The world of ancient Egypt springs magnificently to life in this astonishing historical novel of love, war, political intrigue, and religious revolution. Told from the first-person point of view, it is the story of Sinuhe, physician to the royal court of Pharaoh Amenhotep III and his successors in the middle of the tumultuous 14th century B.C. From his exalted position, Sinuhe was able to observe and participate in some of the most intimate and important decisions that affected the powerful Egyptian kingdom of the 18th Dynasty during a very troubled period of its history.
Waltari brilliantly captures the life and rhythms of the ancient world as it was 3,400 years ago. When Sinuhe is sent as envoy to various foreign courts, including Babylon, Syria, and Crete, he encounters strange people with even stranger customs and beliefs. But Sinuhe is a tortured soul, a man who has been in love many times, and always to his sorrow. He travels to forget. Based on actual historical events, Sinuhe encounters many of the real-life characters who are familiar to many: Pharaoh Akhnaton, Queen Nefertiti, Tutankhamon, and the ruthless Horemheb - all real people whose lives, images, and stories are known to us from stone engravings, sculpture, and papyrus chronicles brought to light by modern archaeology. Follow along on a journey down the ancient Nile to a time of mysterious religions, beautiful palaces, and squalid urban life - to a time of spiritual and political passions that threatened to overwhelm an entire kingdom.
©1945 Estate of Mika Waltari (P)2014 Audio Connoisseur
Charlton Griffin is such an eloquent reader whom I became a fan of after listening to the complete Sherlock Holmes stories with Audible (highly recommended by the way!). Charlton handles this book with great care and builds the myriad of characters in this tome with passion and caring. The voice of the main character of Sinuhe through the years and the many supporting characters, especially of his loyal slave Kaptah, was all handled masterfully by the reader. The only weakness in Charlton's craft (at least with this book) is his limited range with the female characters. They all all sound more or less alike...kind of a shrilly old hag. Once I got used to that, I decided to tolerate that one flaw in exchange of the rest of the brilliant read. Great performance in all.
I'm Egyptian I study Egypt history to connect me with home. I would say the story is mostly fiction but the description of the ancient way of life is accurate. The original story was in a different pharaoh reign, not Akhenaton, but just finishing reading the book "Nefertiti" I enjoyed it more because it's information was still fresh. I loved the performance and the special sound effect made it very different than the other books I heard on audible. It was more like watching a movie which I really liked. I hope those who read it find it as interesting as I did.
I have loved the historical novels of Mika Waltari since I was a kid. He hit on a good formula. Take a figure from the past and let him (always a him unfortunately) make his way. The Egyptian is, I believe, the first of his historical novels (the Etruscan, and the Roman his most well-known other works). We follow Sinue from his childhood all the way to his old age. And, he meets people who represent different classes and trends in the society. And he has adventures and love affairs along the way. Now, this is not great writing but it is compelling writing.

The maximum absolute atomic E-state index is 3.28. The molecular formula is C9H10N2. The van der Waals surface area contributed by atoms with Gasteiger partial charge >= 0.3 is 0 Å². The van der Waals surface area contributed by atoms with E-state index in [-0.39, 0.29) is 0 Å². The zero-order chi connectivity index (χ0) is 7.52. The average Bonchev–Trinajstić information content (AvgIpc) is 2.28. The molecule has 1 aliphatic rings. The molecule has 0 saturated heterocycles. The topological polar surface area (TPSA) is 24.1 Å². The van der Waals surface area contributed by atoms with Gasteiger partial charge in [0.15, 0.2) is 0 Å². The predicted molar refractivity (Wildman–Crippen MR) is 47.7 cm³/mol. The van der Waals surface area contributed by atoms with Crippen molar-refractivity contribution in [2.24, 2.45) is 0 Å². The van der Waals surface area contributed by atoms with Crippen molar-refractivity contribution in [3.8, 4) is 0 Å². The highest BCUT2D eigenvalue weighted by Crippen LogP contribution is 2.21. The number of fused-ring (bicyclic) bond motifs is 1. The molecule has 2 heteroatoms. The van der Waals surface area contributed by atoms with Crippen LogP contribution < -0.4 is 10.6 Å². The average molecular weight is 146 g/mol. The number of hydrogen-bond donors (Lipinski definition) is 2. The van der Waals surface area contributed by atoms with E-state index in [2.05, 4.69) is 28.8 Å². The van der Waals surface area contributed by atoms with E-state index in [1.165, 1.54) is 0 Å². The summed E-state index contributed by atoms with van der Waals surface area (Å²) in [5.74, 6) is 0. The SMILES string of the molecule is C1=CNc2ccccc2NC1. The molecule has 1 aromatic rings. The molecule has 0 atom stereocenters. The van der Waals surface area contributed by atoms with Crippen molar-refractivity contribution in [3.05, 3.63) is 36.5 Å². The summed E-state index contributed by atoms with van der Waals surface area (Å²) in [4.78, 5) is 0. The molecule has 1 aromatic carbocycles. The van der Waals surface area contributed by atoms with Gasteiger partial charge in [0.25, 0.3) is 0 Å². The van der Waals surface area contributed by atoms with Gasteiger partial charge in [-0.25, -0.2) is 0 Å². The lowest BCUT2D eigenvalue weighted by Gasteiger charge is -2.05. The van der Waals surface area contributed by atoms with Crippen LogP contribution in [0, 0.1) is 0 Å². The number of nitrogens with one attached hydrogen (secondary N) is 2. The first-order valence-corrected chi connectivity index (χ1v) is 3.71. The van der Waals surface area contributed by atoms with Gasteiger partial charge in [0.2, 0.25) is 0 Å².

A word about the narrator, Charlton Griffin. Griffin has an amazing voice. He imbues his characters with such distinctiveness. It is a pleasure to listen to him. Well, that is except for the female characters. Just as Waltari gave the females in this novel a sameness which is bothersome, Griffin does not render the female characters as fluidly as he does the males. So, if you are looking for a modern, progressive novel, this might not suit. But if you are in the mood for a nice stroll through history, this might be just your cup of tea.
This is among the top 3 audiobooks I've listened to so far. The story is completely absorbing and the narration is top notch. Some of the characters are really funny, too, which I wasn't expecting. I chose this audiobook on a whim, never having been drawn to ancient Egyptian history before, and now I'm really fascinated by that period.
I can't think of a close comparison to this book, but if you like historical fiction or Egyptian history then you would probably like this.
A great narrator can make a story come to life, and a bad narrator can ruin an otherwise great novel. Luckily, Charlton Griffin is the former. His performance is perfectly nuanced and not overdone. I'm really impressed by his vocal agility, especially when portraying the supporting characters. I will definitely seek out other audiobooks narrated by him.
I would love to go to dinner with Kaptah, Sinuhe's loyal servant, and of course he would find a way to make me pay :) He is definitely the funniest character in the book, but he also has depth and a lot of heart under his great belly.
I'm definitely glad I took the risk on this audiobook, and I look forward to Mika Waltari's other novels.
I love it and enjoyed every part of the book. I read it many years ago and consider it the best book I had ever read. It is between my favorites of all times.
The story started off very good and it was interesting but some where in the middle it became very slow and to me boring. I wanted to complete it determined that it would pick up but it didnt. the narration was good. he had good voices but the story was flat after a few hours
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